I am trying to compute the oscillator strength in a molecule. Therefore I've got its Energy level values plus both wave functions $\Psi_i$ and $\Psi_j$ for the transition I want to calculate the oscillator strength for.

In general, the oscillator strength of a transition from $E_i \rightarrow E_j$ is defined as

$f_{ij} =\frac{4m_e\pi\nu}{3e^2\hbar}D^2$

where D stands for the transition moment integral which shall be

$D_{ij} = \int\Psi_j\hat{\mu}\Psi_i$.

Now I am wondering how the transition dipole operator $\hat{\mu}$ is defined, since I didn't find helpful.

  • $\begingroup$ So, the crux of your question is not about calculating $f_{ij}$ per se, but rather about how $\hat{\mu}$ is defined? $\endgroup$ – orthocresol Aug 13 '18 at 6:06
  • $\begingroup$ @orthocresol Well, I'd be extremely glad to get either an answer on how to calculate $f_{ij}$ or how the transition dipole operator is defined. Both would lead to an answer. $\endgroup$ – p_punkt Aug 13 '18 at 6:11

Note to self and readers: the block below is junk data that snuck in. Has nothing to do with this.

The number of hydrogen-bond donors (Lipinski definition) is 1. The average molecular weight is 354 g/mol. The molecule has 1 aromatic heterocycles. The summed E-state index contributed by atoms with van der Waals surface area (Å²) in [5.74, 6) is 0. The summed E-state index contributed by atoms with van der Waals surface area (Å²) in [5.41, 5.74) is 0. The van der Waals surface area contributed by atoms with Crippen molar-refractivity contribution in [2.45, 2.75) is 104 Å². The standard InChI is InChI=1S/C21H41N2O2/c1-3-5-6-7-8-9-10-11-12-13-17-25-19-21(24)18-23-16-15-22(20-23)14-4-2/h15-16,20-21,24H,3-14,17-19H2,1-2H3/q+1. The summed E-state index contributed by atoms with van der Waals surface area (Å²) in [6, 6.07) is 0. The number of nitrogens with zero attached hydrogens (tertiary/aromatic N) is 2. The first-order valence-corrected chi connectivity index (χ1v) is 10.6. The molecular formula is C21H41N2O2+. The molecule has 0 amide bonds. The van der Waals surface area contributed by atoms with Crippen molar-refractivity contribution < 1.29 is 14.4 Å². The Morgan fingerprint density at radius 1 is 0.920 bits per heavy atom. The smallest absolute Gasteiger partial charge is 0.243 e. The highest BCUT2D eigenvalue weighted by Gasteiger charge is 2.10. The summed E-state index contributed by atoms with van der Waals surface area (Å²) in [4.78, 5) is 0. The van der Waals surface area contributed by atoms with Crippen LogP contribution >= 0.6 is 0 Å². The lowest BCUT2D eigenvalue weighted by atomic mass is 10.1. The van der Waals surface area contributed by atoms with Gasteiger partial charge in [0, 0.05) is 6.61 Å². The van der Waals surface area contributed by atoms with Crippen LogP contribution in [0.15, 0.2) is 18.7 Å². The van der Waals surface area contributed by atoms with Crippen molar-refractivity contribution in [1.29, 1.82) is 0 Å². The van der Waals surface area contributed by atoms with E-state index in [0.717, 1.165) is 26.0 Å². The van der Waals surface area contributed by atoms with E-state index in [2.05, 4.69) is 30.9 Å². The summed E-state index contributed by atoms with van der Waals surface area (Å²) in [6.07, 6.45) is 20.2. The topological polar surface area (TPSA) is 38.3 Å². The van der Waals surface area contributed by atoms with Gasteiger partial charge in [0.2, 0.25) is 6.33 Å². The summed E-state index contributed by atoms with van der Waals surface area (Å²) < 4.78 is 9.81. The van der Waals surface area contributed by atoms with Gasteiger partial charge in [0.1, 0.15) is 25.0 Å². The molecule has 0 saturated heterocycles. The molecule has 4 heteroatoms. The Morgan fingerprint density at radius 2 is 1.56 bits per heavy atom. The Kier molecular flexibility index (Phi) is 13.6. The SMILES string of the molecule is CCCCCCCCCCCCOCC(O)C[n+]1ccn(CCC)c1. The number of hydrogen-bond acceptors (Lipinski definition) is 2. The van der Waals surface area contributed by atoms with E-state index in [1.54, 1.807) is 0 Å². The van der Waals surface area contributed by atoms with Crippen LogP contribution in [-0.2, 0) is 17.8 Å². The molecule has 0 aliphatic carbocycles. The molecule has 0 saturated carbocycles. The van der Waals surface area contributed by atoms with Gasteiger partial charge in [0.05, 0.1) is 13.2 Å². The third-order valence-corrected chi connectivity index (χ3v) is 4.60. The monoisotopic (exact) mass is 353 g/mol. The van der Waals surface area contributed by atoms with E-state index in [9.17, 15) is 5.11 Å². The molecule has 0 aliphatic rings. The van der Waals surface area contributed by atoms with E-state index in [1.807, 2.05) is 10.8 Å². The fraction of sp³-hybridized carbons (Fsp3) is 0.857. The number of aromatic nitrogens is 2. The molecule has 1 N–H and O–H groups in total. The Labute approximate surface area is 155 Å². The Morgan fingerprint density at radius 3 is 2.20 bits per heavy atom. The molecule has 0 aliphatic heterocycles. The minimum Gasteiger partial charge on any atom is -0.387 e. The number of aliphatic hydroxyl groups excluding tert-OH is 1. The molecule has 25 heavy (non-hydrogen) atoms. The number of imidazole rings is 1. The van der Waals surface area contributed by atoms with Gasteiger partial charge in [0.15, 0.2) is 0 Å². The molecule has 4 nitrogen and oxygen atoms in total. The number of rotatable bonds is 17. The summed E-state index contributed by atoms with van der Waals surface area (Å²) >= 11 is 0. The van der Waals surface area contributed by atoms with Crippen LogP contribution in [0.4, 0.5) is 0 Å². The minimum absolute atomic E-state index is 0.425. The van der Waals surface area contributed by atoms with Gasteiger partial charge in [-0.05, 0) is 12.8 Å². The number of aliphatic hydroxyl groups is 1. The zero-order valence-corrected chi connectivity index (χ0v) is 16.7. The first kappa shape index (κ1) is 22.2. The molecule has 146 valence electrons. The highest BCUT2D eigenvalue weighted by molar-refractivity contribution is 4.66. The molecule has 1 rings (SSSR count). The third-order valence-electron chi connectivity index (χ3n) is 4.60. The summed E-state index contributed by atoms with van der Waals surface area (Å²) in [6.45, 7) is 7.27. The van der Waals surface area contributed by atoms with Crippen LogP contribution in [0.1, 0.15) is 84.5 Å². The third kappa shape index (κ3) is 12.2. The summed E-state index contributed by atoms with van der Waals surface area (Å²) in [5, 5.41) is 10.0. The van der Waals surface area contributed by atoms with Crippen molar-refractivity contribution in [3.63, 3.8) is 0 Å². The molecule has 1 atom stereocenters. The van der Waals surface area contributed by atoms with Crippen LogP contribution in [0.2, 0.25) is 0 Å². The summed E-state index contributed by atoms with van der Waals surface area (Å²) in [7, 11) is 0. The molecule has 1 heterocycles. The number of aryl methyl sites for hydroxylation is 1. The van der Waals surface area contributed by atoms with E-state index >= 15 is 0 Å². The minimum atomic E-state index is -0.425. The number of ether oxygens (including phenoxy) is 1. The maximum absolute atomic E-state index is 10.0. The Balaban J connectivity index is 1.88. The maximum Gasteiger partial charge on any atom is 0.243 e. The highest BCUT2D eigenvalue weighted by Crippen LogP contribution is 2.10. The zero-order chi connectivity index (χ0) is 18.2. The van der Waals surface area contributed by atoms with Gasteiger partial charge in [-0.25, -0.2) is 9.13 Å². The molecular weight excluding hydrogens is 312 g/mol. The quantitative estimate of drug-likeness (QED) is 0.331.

• 3
    $\begingroup$ The $\mu=-e\cdot\bar r$ where the vector $\bar r$ is the sum of all charges on the molecule. (The formula may also assume you average over x, y, z directions as the radiation can be polarised along any axis so divide by 3.) $\endgroup$ – porphyrin Aug 13 '18 at 12:02
  • 2
    $\begingroup$ @porphyrin Thanks for your comment! This would mean that the transition moment integral becomes $D_{ij} = -e\int\Psi_j x\Psi_i dx$ if I only respect the x-direction, right? $\endgroup$ – p_punkt Aug 13 '18 at 12:29
  • 1
    $\begingroup$ yes where $x$ is the sum of charges in just the $x$ direction, i.e $ex$ is just the dipole component along $x$. $\endgroup$ – porphyrin Aug 13 '18 at 13:59

Your Answer

By clicking “Post Your Answer”, you agree to our terms of service, privacy policy and cookie policy

Browse other questions tagged or ask your own question.